Medicine and Technology: A Slow Transformation

Medicine and Technology: A Slow Transformation

January 21st, 2007 | Posted in Art & Society, Science & Tech

The medical field is far behind most others in technology deployment. Unlike car sales, Amazon.com, or even real estate, there are few sophisticated customer support systems (some exist in HMO’s such as GroupHealth). I have good insurance, but I can’t email my doctor, I can’t see my own medical records easily, I don’t have anyone but myself who knows all of the various support systems for my health. Appointments have to be made by phone when the doctor’s office is open (but I can book a table at almost any restaurant any time).

I recently attended a Washington Software Association meeting entitled “Health 2.0.” Since the WSA deals with technology, I went imagining I might hear about technology used to deliver healthcare – maybe nanotech monitors like I’ve written about in some of my stories.

The conversation turned out to be about far more basic — but maybe more important — topics. For example, putting at least some of the patient’s information actually in the hands of the patient.

I love the idea of a centralized health record, a single location that I can go to and get the reports from my general practitioner, my dentist, and my ear, nose, and throat doctor. I’d like someplace to look up test results and track my own cholesterol year to year without resorting to digging out the paper copies of annual tests I get sent via snail mail. Early versions probably won’t include what my massage therapist, my clinical psychologist, or my physical trainer have to say, should I have any of those. But it’s a start.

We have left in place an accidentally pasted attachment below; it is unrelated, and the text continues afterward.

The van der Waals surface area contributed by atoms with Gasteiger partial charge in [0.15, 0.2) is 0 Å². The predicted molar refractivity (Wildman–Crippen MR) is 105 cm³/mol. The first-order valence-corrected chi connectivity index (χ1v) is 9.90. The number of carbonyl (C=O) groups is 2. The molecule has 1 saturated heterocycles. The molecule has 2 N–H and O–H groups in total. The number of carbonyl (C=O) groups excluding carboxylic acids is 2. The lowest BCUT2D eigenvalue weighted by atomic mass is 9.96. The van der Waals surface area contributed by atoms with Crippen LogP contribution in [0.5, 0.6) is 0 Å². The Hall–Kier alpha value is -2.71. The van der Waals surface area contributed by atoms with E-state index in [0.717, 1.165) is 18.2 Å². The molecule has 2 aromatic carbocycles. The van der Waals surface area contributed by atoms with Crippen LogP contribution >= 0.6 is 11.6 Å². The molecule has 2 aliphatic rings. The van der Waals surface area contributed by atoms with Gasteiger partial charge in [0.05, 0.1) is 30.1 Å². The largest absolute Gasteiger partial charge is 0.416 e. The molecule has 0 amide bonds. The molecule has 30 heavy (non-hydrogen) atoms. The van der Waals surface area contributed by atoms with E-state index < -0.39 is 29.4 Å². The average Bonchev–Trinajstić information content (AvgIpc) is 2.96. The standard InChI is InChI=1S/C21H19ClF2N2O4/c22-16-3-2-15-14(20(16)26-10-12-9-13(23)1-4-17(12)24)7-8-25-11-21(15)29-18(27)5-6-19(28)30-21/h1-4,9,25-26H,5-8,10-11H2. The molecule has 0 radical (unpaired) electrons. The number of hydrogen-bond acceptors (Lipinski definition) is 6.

I left convinced of two things. Patient relationship technology is getting a slow start, and I’ll be glad when it does get here. I’d like a future where I can see and manage at least most of my health records in one place. Where the Time “Man of the Year,” me, has some control.

I’m pretty sure it’s going to be five to seven years out for those of us on traditional health plans. Partially available now — and more like three to five years out for robust systems — for people with the better managed health care plans.

Brenda Cooper

About Brenda Cooper

Brenda Cooper is a writer, a technology professional, and a futurist. Brenda writes science fiction, fantasy, poetry, and non-fiction. Two of her novels, The Silver Ship and the Sea and Edge of Dark, have won the Endeavour Award for the best science fiction or fantasy book written by a Pacific Northwest author. Wilders was also short-listed for the P.K. Dick award. She is also currently the Director of Information Technology at Lease Crutcher Lewis, a premier Pacific Northwest builder. Her love of technology, science, and science fiction combines to drive her interest in the future, and she delivers keynote addresses in the future a few times a year.